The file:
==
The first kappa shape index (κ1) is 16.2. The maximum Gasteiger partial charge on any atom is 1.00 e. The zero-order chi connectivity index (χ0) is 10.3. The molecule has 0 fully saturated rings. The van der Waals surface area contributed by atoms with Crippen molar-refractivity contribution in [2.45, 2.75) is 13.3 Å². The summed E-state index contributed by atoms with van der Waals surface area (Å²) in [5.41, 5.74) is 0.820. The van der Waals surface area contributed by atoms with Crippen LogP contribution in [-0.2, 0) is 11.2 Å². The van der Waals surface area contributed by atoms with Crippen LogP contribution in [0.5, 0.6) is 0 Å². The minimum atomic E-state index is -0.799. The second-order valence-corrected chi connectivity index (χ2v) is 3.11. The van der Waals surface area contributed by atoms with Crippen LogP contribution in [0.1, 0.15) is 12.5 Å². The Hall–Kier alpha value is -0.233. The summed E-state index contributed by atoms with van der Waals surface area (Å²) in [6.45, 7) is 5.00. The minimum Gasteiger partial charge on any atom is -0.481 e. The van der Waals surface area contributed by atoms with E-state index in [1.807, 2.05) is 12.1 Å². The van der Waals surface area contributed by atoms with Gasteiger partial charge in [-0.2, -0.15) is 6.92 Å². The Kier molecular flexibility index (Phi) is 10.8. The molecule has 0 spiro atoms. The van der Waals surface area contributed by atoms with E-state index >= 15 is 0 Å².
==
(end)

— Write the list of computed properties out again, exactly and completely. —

The first kappa shape index (κ1) is 16.2. The maximum Gasteiger partial charge on any atom is 1.00 e. The zero-order chi connectivity index (χ0) is 10.3. The molecule has 0 fully saturated rings. The van der Waals surface area contributed by atoms with Crippen molar-refractivity contribution in [2.45, 2.75) is 13.3 Å². The summed E-state index contributed by atoms with van der Waals surface area (Å²) in [5.41, 5.74) is 0.820. The van der Waals surface area contributed by atoms with Crippen LogP contribution in [-0.2, 0) is 11.2 Å². The van der Waals surface area contributed by atoms with Crippen LogP contribution in [0.5, 0.6) is 0 Å². The minimum atomic E-state index is -0.799. The second-order valence-corrected chi connectivity index (χ2v) is 3.11. The van der Waals surface area contributed by atoms with Crippen LogP contribution in [0.1, 0.15) is 12.5 Å². The Hall–Kier alpha value is -0.233. The summed E-state index contributed by atoms with van der Waals surface area (Å²) in [6.45, 7) is 5.00. The minimum Gasteiger partial charge on any atom is -0.481 e. The van der Waals surface area contributed by atoms with E-state index in [1.807, 2.05) is 12.1 Å². The van der Waals surface area contributed by atoms with Gasteiger partial charge in [-0.2, -0.15) is 6.92 Å². The Kier molecular flexibility index (Phi) is 10.8. The molecule has 0 spiro atoms. The van der Waals surface area contributed by atoms with E-state index >= 15 is 0 Å².